Kaisa Matomaki, Maksym Radziwill, and I have uploaded to the arXiv our paper “Correlations of the von Mangoldt and higher divisor functions II. Divisor correlations in short ranges“. This is a sequel of sorts to our previous paper on divisor correlations, though the proof techniques in this paper are rather different. As with the previous paper, our interest is in correlations such as

for medium-sized and large , where are natural numbers and is the divisor function (actually our methods can also treat a generalisation in which is non-integer, but for simplicity let us stick with the integer case for this discussion). Our methods also allow for one of the divisor function factors to be replaced with a von Mangoldt function, but (in contrast to the previous paper) we cannot treat the case when both factors are von Mangoldt.

As discussed in this previous post, one heuristically expects an asymptotic of the form

for any fixed , where is a certain explicit (but rather complicated) polynomial of degree . Such asymptotics are known when , but remain open for . In the previous paper, we were able to obtain a weaker bound of the form

for of the shifts , whenever the shift range lies between and . But the methods become increasingly hard to use as gets smaller. In this paper, we use a rather different method to obtain the even weaker bound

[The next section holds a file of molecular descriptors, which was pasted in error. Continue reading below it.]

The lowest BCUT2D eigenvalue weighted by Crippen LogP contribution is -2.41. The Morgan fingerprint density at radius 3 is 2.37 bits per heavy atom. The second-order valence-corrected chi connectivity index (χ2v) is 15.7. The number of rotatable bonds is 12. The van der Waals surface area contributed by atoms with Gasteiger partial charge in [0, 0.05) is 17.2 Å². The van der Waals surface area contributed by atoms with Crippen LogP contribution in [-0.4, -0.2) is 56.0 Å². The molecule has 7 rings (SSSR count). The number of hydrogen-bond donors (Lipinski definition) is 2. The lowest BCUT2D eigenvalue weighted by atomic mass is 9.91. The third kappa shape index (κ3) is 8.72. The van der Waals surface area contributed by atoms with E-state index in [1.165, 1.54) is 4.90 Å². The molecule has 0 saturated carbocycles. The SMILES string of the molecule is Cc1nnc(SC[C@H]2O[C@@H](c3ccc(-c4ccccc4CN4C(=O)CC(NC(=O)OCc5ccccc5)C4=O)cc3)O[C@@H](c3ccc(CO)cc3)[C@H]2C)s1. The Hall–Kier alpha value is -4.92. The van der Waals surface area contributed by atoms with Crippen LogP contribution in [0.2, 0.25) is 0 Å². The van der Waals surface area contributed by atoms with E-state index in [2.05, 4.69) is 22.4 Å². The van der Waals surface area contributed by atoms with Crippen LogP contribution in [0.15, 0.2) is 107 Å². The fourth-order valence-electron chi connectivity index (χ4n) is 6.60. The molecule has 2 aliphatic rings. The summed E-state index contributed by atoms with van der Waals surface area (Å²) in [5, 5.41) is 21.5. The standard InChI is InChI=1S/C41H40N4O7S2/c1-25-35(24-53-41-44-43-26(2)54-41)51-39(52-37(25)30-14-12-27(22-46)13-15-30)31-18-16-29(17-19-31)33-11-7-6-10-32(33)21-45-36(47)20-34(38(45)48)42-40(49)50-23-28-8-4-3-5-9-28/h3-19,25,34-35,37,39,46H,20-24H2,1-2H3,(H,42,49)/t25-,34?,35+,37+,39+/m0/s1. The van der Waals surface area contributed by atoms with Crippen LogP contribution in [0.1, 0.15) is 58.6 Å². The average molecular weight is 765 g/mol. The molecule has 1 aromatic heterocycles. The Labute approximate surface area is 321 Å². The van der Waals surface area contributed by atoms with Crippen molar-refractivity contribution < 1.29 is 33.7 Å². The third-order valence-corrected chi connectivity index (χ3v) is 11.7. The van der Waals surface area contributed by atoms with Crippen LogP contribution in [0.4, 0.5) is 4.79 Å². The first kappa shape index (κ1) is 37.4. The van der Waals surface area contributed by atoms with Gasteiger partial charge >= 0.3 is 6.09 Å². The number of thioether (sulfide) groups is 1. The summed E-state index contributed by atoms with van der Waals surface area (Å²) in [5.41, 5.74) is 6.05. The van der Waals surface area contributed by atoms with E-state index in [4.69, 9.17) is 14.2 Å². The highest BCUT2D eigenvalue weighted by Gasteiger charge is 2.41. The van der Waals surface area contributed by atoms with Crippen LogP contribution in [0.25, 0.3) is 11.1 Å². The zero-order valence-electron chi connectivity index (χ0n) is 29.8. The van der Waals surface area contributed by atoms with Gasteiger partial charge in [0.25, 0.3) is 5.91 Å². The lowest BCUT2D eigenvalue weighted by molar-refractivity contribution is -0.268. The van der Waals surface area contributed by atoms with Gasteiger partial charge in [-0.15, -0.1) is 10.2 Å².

for of the shifts , where can now be as short as . The constant can be improved, but there are serious obstacles to using our method to go below (as the exceptionally large values of then begin to dominate). This can be viewed as an analogue to our previous paper on correlations of bounded multiplicative functions on average, in which the functions are now unbounded, and indeed our proof strategy is based in large part on that paper (but with many significant new technical complications).

We now discuss some of the ingredients of the proof. Unsurprisingly, the first step is the circle method, expressing (1) in terms of exponential sums such as

Actually, it is convenient to first prune slightly by zeroing out this function on “atypical” numbers that have an unusually small or large number of factors in a certain sense, but let us ignore this technicality for this discussion. The contribution of for “major arc” can be treated by standard techniques (and is the source of the main term ; the main difficulty comes from treating the contribution of “minor arc” .

In our previous paper on bounded multiplicative functions, we used Plancherel’s theorem to estimate the global norm , and then also used the Katai-Bourgain-Sarnak-Ziegler orthogonality criterion to control local norms , where was a minor arc interval of length about , and these two estimates together were sufficient to get a good bound on correlations by an application of Hölder’s inequality. For , it is more convenient to use Dirichlet series methods (and Ramaré-type factorisations of such Dirichlet series) to control local norms on minor arcs, in the spirit of the proof of the Matomaki-Radziwill theorem; a key point is to develop “log-free” mean value theorems for Dirichlet series associated to functions such as , so as not to wipe out the (rather small) savings one will get over the trivial bound from this method. On the other hand, the global bound will definitely be unusable, because the sum has too many unwanted factors of . Fortunately, we can substitute this global bound with a “large values” bound that controls expressions such as